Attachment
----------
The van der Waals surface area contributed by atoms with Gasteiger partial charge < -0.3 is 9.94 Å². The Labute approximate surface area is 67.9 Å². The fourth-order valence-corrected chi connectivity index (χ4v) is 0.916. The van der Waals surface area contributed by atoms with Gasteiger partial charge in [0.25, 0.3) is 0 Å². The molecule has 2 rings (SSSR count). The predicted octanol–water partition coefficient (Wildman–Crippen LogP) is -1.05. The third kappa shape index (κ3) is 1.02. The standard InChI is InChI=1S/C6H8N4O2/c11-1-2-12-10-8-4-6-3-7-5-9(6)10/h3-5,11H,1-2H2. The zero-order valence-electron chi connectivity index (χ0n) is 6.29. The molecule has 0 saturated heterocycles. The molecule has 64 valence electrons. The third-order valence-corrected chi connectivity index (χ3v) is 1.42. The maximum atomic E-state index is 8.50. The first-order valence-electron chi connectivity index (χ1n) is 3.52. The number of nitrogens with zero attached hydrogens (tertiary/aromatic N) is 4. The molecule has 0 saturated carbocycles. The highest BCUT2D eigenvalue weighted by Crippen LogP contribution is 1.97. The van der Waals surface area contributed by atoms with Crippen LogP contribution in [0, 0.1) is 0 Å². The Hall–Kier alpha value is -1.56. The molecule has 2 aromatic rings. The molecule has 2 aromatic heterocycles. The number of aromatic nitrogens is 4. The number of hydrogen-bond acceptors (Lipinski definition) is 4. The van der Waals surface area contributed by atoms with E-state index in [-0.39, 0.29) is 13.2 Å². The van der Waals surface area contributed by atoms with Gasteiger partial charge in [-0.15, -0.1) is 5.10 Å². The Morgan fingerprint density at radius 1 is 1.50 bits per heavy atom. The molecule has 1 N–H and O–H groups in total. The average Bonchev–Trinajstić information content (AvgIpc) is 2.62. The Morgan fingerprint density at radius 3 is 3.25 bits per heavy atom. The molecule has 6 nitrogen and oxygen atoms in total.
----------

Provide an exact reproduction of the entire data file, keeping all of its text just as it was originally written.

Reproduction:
The van der Waals surface area contributed by atoms with Gasteiger partial charge < -0.3 is 9.94 Å². The Labute approximate surface area is 67.9 Å². The fourth-order valence-corrected chi connectivity index (χ4v) is 0.916. The van der Waals surface area contributed by atoms with Gasteiger partial charge in [0.25, 0.3) is 0 Å². The molecule has 2 rings (SSSR count). The predicted octanol–water partition coefficient (Wildman–Crippen LogP) is -1.05. The third kappa shape index (κ3) is 1.02. The standard InChI is InChI=1S/C6H8N4O2/c11-1-2-12-10-8-4-6-3-7-5-9(6)10/h3-5,11H,1-2H2. The zero-order valence-electron chi connectivity index (χ0n) is 6.29. The molecule has 0 saturated heterocycles. The molecule has 64 valence electrons. The third-order valence-corrected chi connectivity index (χ3v) is 1.42. The maximum atomic E-state index is 8.50. The first-order valence-electron chi connectivity index (χ1n) is 3.52. The number of nitrogens with zero attached hydrogens (tertiary/aromatic N) is 4. The molecule has 0 saturated carbocycles. The highest BCUT2D eigenvalue weighted by Crippen LogP contribution is 1.97. The van der Waals surface area contributed by atoms with Crippen LogP contribution in [0, 0.1) is 0 Å². The Hall–Kier alpha value is -1.56. The molecule has 2 aromatic rings. The molecule has 2 aromatic heterocycles. The number of aromatic nitrogens is 4. The number of hydrogen-bond acceptors (Lipinski definition) is 4. The van der Waals surface area contributed by atoms with E-state index in [-0.39, 0.29) is 13.2 Å². The van der Waals surface area contributed by atoms with Gasteiger partial charge in [-0.15, -0.1) is 5.10 Å². The Morgan fingerprint density at radius 1 is 1.50 bits per heavy atom. The molecule has 1 N–H and O–H groups in total. The average Bonchev–Trinajstić information content (AvgIpc) is 2.62. The Morgan fingerprint density at radius 3 is 3.25 bits per heavy atom. The molecule has 6 nitrogen and oxygen atoms in total.